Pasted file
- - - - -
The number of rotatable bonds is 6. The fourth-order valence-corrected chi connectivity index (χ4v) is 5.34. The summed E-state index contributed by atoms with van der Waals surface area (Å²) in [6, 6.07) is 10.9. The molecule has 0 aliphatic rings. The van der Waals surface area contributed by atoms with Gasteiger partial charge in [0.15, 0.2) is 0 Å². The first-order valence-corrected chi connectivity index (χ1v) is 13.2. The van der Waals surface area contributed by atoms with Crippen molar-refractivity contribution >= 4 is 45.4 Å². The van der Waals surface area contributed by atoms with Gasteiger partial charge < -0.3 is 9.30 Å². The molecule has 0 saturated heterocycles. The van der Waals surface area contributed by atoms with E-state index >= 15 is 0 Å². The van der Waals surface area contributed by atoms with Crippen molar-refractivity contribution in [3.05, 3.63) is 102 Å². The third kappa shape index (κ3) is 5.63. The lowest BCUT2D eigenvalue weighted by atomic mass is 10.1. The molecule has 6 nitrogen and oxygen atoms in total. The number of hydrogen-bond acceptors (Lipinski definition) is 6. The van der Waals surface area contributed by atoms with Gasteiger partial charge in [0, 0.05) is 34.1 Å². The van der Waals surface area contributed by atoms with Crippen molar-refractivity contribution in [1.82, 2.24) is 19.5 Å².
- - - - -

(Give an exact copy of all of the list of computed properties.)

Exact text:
The number of rotatable bonds is 6. The fourth-order valence-corrected chi connectivity index (χ4v) is 5.34. The summed E-state index contributed by atoms with van der Waals surface area (Å²) in [6, 6.07) is 10.9. The molecule has 0 aliphatic rings. The van der Waals surface area contributed by atoms with Gasteiger partial charge in [0.15, 0.2) is 0 Å². The first-order valence-corrected chi connectivity index (χ1v) is 13.2. The van der Waals surface area contributed by atoms with Crippen molar-refractivity contribution >= 4 is 45.4 Å². The van der Waals surface area contributed by atoms with Gasteiger partial charge < -0.3 is 9.30 Å². The molecule has 0 saturated heterocycles. The van der Waals surface area contributed by atoms with E-state index >= 15 is 0 Å². The van der Waals surface area contributed by atoms with Crippen molar-refractivity contribution in [3.05, 3.63) is 102 Å². The third kappa shape index (κ3) is 5.63. The lowest BCUT2D eigenvalue weighted by atomic mass is 10.1. The molecule has 6 nitrogen and oxygen atoms in total. The number of hydrogen-bond acceptors (Lipinski definition) is 6. The van der Waals surface area contributed by atoms with Gasteiger partial charge in [0, 0.05) is 34.1 Å². The van der Waals surface area contributed by atoms with Crippen molar-refractivity contribution in [1.82, 2.24) is 19.5 Å².